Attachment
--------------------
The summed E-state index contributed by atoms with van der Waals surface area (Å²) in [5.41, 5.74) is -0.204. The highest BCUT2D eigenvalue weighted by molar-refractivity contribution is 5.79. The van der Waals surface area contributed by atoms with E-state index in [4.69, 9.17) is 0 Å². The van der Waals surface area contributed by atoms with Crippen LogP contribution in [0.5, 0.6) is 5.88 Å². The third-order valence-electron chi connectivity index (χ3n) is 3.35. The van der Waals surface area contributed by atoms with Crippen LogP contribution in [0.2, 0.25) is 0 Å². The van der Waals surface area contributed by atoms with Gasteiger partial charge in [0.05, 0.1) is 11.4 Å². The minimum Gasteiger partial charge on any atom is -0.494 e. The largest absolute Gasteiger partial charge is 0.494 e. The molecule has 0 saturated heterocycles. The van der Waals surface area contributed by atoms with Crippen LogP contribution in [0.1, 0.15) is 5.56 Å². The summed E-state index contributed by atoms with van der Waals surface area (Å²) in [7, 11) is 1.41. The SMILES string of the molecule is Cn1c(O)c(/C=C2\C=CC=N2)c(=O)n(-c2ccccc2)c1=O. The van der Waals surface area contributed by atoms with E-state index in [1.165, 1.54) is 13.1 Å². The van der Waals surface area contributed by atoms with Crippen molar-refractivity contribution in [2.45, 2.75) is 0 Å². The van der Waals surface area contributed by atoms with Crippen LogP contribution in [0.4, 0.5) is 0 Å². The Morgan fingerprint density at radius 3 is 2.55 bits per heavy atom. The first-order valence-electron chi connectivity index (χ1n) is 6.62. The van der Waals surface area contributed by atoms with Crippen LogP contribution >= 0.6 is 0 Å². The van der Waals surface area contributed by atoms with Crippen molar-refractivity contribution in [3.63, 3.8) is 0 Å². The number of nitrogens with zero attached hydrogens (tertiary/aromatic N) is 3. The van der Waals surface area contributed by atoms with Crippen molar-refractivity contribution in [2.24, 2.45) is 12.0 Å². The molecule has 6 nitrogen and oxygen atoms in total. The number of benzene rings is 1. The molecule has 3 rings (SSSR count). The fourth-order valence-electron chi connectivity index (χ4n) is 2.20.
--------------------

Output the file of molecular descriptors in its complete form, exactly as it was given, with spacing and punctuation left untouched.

The summed E-state index contributed by atoms with van der Waals surface area (Å²) in [5.41, 5.74) is -0.204. The highest BCUT2D eigenvalue weighted by molar-refractivity contribution is 5.79. The van der Waals surface area contributed by atoms with E-state index in [4.69, 9.17) is 0 Å². The van der Waals surface area contributed by atoms with Crippen LogP contribution in [0.5, 0.6) is 5.88 Å². The third-order valence-electron chi connectivity index (χ3n) is 3.35. The van der Waals surface area contributed by atoms with Crippen LogP contribution in [0.2, 0.25) is 0 Å². The van der Waals surface area contributed by atoms with Gasteiger partial charge in [0.05, 0.1) is 11.4 Å². The minimum Gasteiger partial charge on any atom is -0.494 e. The largest absolute Gasteiger partial charge is 0.494 e. The molecule has 0 saturated heterocycles. The van der Waals surface area contributed by atoms with Crippen LogP contribution in [0.1, 0.15) is 5.56 Å². The summed E-state index contributed by atoms with van der Waals surface area (Å²) in [7, 11) is 1.41. The SMILES string of the molecule is Cn1c(O)c(/C=C2\C=CC=N2)c(=O)n(-c2ccccc2)c1=O. The van der Waals surface area contributed by atoms with E-state index in [1.165, 1.54) is 13.1 Å². The van der Waals surface area contributed by atoms with Crippen molar-refractivity contribution in [2.45, 2.75) is 0 Å². The van der Waals surface area contributed by atoms with Crippen LogP contribution in [0.4, 0.5) is 0 Å². The Morgan fingerprint density at radius 3 is 2.55 bits per heavy atom. The first-order valence-electron chi connectivity index (χ1n) is 6.62. The van der Waals surface area contributed by atoms with Crippen LogP contribution >= 0.6 is 0 Å². The van der Waals surface area contributed by atoms with Crippen molar-refractivity contribution in [3.63, 3.8) is 0 Å². The number of nitrogens with zero attached hydrogens (tertiary/aromatic N) is 3. The van der Waals surface area contributed by atoms with Crippen molar-refractivity contribution in [2.24, 2.45) is 12.0 Å². The molecule has 6 nitrogen and oxygen atoms in total. The number of benzene rings is 1. The molecule has 3 rings (SSSR count). The fourth-order valence-electron chi connectivity index (χ4n) is 2.20.